The success of our work was amazing. Children younger than three and four years old began to read, write, and initiate self-respect. My method encouraged these underprivileged children to “absorb their culture”. But they absorbed much more than mere reading and writing – they soon progressed to botany, zoology, mathematics, geography, with great ease and spontaneous energy.

Critics complained my methods were too rigorous and harsh. But instead I argued, “I studied my children, and they taught me how to teach them." To hear such a statement today, would not turn heads. In my day, however, everyone was left agape and shocked. Because I believed that the learning environment was just as important as the learning itself, my school was the first to have child-sized tables and chairs made for the students. My schools were often peaceful, orderly places, where the children valued their space for concentration and the process of learning.

My methods completely contradicted traditional forms of educational. For example, adults often reprimand children about runny noses, but never take the time to teach them how to take care of it themselves. I decided to give the children a slightly humorous lesson on how to blow their noses. After I had shown them different ways to use a handkerchief, I ended by indicating how it could be done as unobtrusively as possible. I took out my handkerchief in such a way that they could hardly see it and blew my nose as softly as I could. The children watched me in rapt attention, but failed to laugh. I wondered why, but I had hardly finished my demonstration when they broke out into applause that resembled a long repressed ovation in a theater. When I was on the point of leaving the school, the children began to shout, 'Thank you, thank you for the lesson!'"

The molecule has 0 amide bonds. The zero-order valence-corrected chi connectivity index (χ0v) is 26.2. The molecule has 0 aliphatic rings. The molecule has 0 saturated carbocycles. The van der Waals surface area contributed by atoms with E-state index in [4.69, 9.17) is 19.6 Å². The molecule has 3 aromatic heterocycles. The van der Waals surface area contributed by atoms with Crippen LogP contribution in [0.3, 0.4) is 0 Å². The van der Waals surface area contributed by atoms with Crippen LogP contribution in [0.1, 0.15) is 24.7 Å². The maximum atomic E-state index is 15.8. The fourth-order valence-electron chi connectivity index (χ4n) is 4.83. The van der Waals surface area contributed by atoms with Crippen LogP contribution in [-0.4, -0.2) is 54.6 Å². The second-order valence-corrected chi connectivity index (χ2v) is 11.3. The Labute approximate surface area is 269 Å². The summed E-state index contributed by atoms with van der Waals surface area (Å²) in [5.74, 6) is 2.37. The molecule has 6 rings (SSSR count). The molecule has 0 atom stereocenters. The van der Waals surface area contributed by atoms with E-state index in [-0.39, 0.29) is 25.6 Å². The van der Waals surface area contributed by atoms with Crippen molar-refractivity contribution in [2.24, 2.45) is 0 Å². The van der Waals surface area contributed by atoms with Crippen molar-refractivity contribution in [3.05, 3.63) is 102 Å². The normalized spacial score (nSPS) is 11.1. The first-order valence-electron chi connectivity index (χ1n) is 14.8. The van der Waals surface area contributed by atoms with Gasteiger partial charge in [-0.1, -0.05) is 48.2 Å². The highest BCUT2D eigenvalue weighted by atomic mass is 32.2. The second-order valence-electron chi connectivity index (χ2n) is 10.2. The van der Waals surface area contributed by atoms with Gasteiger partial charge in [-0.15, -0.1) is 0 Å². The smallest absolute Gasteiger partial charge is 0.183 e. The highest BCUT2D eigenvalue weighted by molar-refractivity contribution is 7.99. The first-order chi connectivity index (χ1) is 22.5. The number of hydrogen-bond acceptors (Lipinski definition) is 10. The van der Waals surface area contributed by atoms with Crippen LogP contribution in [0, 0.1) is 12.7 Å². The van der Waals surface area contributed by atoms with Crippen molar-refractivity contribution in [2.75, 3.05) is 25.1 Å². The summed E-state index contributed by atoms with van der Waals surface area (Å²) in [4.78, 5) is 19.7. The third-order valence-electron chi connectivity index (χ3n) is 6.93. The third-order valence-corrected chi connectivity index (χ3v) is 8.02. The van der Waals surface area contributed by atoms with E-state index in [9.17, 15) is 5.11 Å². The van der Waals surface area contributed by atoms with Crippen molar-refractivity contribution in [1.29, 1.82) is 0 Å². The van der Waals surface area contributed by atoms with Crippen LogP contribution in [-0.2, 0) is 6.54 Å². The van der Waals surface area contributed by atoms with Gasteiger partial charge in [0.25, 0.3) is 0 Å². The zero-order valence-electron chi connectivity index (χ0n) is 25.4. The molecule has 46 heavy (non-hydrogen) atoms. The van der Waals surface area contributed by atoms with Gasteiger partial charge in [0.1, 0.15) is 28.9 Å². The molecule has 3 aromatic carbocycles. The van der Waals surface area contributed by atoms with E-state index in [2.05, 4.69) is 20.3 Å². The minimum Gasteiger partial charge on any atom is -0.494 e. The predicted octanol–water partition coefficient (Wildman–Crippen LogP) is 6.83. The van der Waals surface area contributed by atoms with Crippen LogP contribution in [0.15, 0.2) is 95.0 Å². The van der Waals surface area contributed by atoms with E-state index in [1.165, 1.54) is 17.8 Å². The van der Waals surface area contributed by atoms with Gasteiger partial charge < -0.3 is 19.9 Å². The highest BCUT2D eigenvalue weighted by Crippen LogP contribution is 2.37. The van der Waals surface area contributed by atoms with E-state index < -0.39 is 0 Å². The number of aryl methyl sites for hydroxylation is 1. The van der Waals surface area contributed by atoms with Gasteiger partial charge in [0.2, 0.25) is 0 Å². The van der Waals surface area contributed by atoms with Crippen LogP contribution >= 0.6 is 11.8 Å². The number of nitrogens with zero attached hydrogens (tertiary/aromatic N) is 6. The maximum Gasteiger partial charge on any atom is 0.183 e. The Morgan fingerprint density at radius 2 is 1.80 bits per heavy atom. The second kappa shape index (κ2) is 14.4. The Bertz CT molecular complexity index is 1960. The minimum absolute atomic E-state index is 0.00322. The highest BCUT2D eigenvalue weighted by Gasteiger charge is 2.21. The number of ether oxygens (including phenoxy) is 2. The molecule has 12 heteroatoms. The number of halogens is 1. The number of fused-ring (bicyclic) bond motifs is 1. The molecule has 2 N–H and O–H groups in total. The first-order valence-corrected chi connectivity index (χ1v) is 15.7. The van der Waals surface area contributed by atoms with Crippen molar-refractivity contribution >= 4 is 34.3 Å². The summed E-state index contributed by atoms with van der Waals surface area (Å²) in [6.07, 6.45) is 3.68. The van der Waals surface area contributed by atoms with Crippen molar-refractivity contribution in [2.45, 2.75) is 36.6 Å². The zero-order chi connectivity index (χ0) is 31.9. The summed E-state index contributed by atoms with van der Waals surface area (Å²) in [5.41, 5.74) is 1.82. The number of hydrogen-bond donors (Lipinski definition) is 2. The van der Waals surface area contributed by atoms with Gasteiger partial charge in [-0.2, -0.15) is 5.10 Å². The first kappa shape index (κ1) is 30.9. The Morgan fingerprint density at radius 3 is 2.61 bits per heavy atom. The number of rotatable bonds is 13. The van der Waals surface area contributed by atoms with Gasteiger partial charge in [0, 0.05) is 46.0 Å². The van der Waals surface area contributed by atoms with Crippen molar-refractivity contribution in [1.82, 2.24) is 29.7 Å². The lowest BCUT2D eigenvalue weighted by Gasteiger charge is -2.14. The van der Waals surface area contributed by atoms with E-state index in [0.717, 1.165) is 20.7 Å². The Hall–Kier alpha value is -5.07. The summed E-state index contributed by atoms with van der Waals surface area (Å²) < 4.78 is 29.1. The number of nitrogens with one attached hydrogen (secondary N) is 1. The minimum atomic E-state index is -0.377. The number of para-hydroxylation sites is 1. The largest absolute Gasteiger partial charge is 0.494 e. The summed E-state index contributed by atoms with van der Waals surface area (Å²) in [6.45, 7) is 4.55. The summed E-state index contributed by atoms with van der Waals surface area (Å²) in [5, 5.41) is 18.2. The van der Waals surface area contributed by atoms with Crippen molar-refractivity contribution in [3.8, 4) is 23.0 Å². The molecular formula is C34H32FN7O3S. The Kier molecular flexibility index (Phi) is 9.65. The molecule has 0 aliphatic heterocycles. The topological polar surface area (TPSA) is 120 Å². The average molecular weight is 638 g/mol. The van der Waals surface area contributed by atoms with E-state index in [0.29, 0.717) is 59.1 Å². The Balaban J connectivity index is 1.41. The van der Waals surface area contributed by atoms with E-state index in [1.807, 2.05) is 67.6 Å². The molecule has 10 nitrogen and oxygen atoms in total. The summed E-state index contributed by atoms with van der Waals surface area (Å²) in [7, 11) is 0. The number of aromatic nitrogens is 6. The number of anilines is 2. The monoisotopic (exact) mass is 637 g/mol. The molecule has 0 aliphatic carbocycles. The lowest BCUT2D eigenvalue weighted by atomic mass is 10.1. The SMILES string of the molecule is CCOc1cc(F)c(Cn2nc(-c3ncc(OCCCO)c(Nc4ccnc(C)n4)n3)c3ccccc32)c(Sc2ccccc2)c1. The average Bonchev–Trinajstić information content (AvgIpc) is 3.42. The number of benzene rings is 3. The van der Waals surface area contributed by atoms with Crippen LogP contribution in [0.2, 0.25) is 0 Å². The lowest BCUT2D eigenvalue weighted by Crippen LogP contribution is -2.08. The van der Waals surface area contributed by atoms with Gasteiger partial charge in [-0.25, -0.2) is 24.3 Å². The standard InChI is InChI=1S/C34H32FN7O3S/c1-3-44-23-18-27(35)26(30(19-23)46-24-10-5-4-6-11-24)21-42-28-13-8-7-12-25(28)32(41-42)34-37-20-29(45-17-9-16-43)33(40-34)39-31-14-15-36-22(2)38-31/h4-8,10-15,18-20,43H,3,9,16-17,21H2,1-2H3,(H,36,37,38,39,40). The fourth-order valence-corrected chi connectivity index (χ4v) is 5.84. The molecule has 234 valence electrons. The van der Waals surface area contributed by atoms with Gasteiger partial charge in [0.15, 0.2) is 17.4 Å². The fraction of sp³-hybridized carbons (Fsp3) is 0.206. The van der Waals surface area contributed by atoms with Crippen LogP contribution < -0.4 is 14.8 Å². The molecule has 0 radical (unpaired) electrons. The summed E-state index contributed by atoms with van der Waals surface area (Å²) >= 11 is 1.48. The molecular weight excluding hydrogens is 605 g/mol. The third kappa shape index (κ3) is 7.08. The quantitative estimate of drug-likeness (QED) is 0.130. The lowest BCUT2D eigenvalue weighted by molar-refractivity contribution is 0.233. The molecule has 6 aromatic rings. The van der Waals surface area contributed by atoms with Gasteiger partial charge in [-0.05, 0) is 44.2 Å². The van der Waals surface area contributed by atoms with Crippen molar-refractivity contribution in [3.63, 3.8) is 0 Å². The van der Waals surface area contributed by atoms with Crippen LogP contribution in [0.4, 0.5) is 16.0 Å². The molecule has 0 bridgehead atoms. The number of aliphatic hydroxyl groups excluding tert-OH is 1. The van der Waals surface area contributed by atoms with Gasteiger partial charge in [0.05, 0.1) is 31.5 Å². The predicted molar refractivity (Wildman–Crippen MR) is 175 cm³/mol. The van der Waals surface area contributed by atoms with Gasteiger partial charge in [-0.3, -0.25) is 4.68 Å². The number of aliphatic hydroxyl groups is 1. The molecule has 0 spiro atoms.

On one occasion, a teacher was late. The eager students actually crawled through the window and got right to work while they waited. I created the game of silence, a brief period of meditation that allowed the children to start the day with a sense of peace and focus.

In the latter years of my life, from around 1907 to the mid-1930's, I devoted all of my time and energy in founding schools that taught my method throughout Europe and North America. I also traveled to India and Sri Lanka, and until 1947, I trained thousands of teachers in the Montessori curriculum and methodology.

I lived until 1952 in the Netherlands after a lifetime devoted to the study of child development. I also worked for women’s rights and social reform. My success in Italy led to international recognition, and during my lifetime I traveled the world lecturing and training. ‘Educate for Peace’ was my guiding principle which influenced her every deed.

My work lives on through the Association Montessori Internationale (AMI), the organization I founded in Amsterdam, Netherlands, in 1929 to carry on my work.

I made numerous memorable quotations. Following is a collection of my most famous ones:

Who Am I?